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Columnist
Sure seems like Bears believe a little too much
By Mike Imrem | Daily Herald Columnist
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Published: 8/15/2010 8:43 PM

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Not much appeared to be different about the Bears over the weekend.

Head coach Lovie Smith didn't display much urgency on the sideline, and his players didn't play with much on the field.

This isn't about an urgency to save jobs in a pivotal season for the entire franchise. It's more about an urgency to play better than the Bears have the past three years.

Cool isn't cool for this team at this point in history.

Seriously, you'd think the Bears would have come out on fire Saturday night, even in an exhibition game.

After missing the NFL playoffs since 2006 the Bears should have been trying to prove something to everyone, especially to themselves.

Instead the Bears projected an unearned arrogance. If that's an unfair assessment coming from an outsider's peek inside, so be it.

The Bears began this comeback season sort of in a laissez-faire gear, going at the same patient pace that characterized last year's meltdown.

The mood screams that the Bears believe, "We know what we're doing," with Smith still proclaiming, "Trust me," even though they all squandered the benefit of doubt long ago.

Yes, yes, it was only the first preseason game of a new season. But it can't be too soon for this team in this situation to establish a new tone.

You know, to demonstrably emphasize that what went on before wasn't good enough.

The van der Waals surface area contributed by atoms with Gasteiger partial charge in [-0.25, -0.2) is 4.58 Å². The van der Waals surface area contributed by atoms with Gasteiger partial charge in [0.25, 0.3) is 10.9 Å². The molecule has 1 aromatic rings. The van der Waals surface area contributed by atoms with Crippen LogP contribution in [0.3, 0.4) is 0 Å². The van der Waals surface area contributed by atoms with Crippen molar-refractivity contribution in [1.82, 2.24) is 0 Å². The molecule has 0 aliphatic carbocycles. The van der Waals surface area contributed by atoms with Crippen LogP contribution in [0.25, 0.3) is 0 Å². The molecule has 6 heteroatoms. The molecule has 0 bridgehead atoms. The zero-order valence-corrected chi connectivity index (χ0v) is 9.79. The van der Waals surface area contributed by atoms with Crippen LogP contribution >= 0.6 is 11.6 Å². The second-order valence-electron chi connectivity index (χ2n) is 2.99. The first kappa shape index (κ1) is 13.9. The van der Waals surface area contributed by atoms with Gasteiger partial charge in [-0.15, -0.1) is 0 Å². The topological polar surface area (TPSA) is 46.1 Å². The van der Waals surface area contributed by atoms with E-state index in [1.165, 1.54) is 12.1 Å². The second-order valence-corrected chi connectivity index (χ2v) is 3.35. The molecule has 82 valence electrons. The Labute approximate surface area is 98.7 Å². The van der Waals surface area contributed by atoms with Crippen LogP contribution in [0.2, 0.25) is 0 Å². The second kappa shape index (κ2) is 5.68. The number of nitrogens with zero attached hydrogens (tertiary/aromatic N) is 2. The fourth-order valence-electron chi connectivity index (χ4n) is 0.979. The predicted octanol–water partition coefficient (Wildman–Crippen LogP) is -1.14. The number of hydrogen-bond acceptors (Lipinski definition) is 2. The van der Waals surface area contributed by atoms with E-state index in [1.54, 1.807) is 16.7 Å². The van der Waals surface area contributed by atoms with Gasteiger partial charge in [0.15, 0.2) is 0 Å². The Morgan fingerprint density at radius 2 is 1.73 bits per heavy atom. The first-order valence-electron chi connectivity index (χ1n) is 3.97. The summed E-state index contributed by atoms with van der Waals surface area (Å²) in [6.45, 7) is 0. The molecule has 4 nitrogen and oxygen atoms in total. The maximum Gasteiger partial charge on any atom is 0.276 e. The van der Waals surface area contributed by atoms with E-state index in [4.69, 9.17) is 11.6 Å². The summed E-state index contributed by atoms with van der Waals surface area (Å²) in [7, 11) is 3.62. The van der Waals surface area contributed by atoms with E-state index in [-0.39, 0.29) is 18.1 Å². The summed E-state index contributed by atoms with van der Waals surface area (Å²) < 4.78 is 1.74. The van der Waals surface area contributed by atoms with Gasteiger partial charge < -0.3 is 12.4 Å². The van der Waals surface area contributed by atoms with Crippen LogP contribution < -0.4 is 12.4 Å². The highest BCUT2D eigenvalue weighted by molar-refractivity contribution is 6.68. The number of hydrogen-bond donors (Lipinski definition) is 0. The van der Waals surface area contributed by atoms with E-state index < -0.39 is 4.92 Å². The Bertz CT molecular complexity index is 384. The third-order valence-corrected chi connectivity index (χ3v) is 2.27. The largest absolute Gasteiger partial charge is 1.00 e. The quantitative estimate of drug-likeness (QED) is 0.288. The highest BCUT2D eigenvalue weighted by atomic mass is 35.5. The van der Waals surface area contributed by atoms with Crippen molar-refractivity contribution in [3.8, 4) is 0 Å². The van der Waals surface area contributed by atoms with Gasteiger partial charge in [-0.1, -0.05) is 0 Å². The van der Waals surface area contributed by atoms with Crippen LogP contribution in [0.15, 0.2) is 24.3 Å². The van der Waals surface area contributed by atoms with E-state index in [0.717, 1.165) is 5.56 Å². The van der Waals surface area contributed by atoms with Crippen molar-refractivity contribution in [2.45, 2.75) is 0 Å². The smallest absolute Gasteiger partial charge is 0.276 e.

Preseason scores don't matter for teams like the Colts, Patriots and Saints. For the Bears they do after finishing 7-9 last year and 23-25 over the last three years.

Sunday afternoon the NFL Network carried the Indianapolis-San Francisco game, and an interesting image flashed just 3:14 into the two teams' preseason.

After Colts quarterback Peyton Manning didn't connect on a pass in the end zone he grimaced, shook his head and slapped his hands in disgust.

The Colts played in last season's Super Bowl and Manning is the NFL's best quarterback, yet that essentially meaningless pass in a nothing game was important to him.

Playing in a system he could operate in a coma, Manning stayed in for a second series and attempted a combined 10 passes.

During the Bears' preseason opener at San Diego, quarterback Jay Cutler, needing to acclimate to a new offensive coordinator's system, played half as many series as Manning did and attempted a fifth as many passes.

The Bears' attitude seems to be, "What's the hurry?" Their body language smirked, "This is only the beginning and we don't want to peak too quickly."

So to them it was OK that new defensive-line savior Julius Peppers was out there just getting some exercise instead of trying to make even a brief impact. By the way, didn't a reputation for not always going hard stalk him here from Carolina?

Brian Urlacher, returning from injury, might have been obsessed with wanting the Bears' defense to show it's going to tackle better than it did without him last season.

Instead Urlacher sort of shrugged at Smith's beloved system looking too much like, well, let's just say too familiar.

The prevailing mood seemed too much like the Bears were warming up with the assumption they'll turn it on in the season opener.

The question is whether it's in their DNA to amp up the urgency by then.